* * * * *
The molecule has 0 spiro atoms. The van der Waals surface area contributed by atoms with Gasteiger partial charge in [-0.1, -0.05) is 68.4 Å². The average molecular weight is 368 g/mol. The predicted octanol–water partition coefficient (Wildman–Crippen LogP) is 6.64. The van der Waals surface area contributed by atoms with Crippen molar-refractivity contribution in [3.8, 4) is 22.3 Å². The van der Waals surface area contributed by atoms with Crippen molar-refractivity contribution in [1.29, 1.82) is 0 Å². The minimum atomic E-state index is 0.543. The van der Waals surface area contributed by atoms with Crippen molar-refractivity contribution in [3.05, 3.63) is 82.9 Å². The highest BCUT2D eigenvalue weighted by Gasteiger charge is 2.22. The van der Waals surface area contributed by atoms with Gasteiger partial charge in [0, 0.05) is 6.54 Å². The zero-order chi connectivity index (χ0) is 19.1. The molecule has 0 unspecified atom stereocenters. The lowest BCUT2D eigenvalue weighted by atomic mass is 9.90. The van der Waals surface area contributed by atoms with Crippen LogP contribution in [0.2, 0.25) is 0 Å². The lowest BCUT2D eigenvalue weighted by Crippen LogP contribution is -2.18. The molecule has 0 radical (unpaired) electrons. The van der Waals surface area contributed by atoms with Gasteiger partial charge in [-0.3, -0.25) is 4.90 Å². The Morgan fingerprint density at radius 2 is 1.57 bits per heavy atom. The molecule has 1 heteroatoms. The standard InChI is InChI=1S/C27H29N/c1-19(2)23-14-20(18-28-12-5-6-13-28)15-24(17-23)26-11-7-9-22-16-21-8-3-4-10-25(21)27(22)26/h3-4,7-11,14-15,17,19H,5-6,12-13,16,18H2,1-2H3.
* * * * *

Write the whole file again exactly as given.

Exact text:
The molecule has 0 spiro atoms. The van der Waals surface area contributed by atoms with Gasteiger partial charge in [-0.1, -0.05) is 68.4 Å². The average molecular weight is 368 g/mol. The predicted octanol–water partition coefficient (Wildman–Crippen LogP) is 6.64. The van der Waals surface area contributed by atoms with Crippen molar-refractivity contribution in [3.8, 4) is 22.3 Å². The van der Waals surface area contributed by atoms with Crippen molar-refractivity contribution in [1.29, 1.82) is 0 Å². The minimum atomic E-state index is 0.543. The van der Waals surface area contributed by atoms with Crippen molar-refractivity contribution in [3.05, 3.63) is 82.9 Å². The highest BCUT2D eigenvalue weighted by Gasteiger charge is 2.22. The van der Waals surface area contributed by atoms with Gasteiger partial charge in [0, 0.05) is 6.54 Å². The zero-order chi connectivity index (χ0) is 19.1. The molecule has 0 unspecified atom stereocenters. The lowest BCUT2D eigenvalue weighted by atomic mass is 9.90. The van der Waals surface area contributed by atoms with Crippen LogP contribution in [0.2, 0.25) is 0 Å². The lowest BCUT2D eigenvalue weighted by Crippen LogP contribution is -2.18. The molecule has 0 radical (unpaired) electrons. The van der Waals surface area contributed by atoms with Gasteiger partial charge in [-0.3, -0.25) is 4.90 Å². The Morgan fingerprint density at radius 2 is 1.57 bits per heavy atom. The molecule has 1 heteroatoms. The standard InChI is InChI=1S/C27H29N/c1-19(2)23-14-20(18-28-12-5-6-13-28)15-24(17-23)26-11-7-9-22-16-21-8-3-4-10-25(21)27(22)26/h3-4,7-11,14-15,17,19H,5-6,12-13,16,18H2,1-2H3.